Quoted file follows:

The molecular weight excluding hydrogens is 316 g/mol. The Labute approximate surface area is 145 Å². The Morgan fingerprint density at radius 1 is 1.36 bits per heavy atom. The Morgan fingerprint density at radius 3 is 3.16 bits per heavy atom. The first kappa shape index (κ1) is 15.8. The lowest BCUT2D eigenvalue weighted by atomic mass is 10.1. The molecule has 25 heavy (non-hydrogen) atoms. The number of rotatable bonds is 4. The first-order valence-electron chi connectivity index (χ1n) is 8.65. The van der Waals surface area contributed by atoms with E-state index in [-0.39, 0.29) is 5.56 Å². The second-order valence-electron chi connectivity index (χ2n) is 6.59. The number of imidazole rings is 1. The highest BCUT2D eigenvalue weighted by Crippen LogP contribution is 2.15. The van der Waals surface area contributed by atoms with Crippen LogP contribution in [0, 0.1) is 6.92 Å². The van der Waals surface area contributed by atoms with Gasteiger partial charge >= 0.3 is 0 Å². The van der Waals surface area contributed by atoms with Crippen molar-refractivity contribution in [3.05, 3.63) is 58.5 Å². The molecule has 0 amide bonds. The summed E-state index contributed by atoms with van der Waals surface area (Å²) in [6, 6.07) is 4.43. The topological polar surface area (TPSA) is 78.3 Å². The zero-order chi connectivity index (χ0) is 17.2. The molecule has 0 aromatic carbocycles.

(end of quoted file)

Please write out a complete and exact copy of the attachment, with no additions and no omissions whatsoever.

The molecular weight excluding hydrogens is 316 g/mol. The Labute approximate surface area is 145 Å². The Morgan fingerprint density at radius 1 is 1.36 bits per heavy atom. The Morgan fingerprint density at radius 3 is 3.16 bits per heavy atom. The first kappa shape index (κ1) is 15.8. The lowest BCUT2D eigenvalue weighted by atomic mass is 10.1. The molecule has 25 heavy (non-hydrogen) atoms. The number of rotatable bonds is 4. The first-order valence-electron chi connectivity index (χ1n) is 8.65. The van der Waals surface area contributed by atoms with E-state index in [-0.39, 0.29) is 5.56 Å². The second-order valence-electron chi connectivity index (χ2n) is 6.59. The number of imidazole rings is 1. The highest BCUT2D eigenvalue weighted by Crippen LogP contribution is 2.15. The van der Waals surface area contributed by atoms with Crippen LogP contribution in [0, 0.1) is 6.92 Å². The van der Waals surface area contributed by atoms with Gasteiger partial charge >= 0.3 is 0 Å². The van der Waals surface area contributed by atoms with Crippen molar-refractivity contribution in [3.05, 3.63) is 58.5 Å². The molecule has 0 amide bonds. The summed E-state index contributed by atoms with van der Waals surface area (Å²) in [6, 6.07) is 4.43. The topological polar surface area (TPSA) is 78.3 Å². The zero-order chi connectivity index (χ0) is 17.2. The molecule has 0 aromatic carbocycles.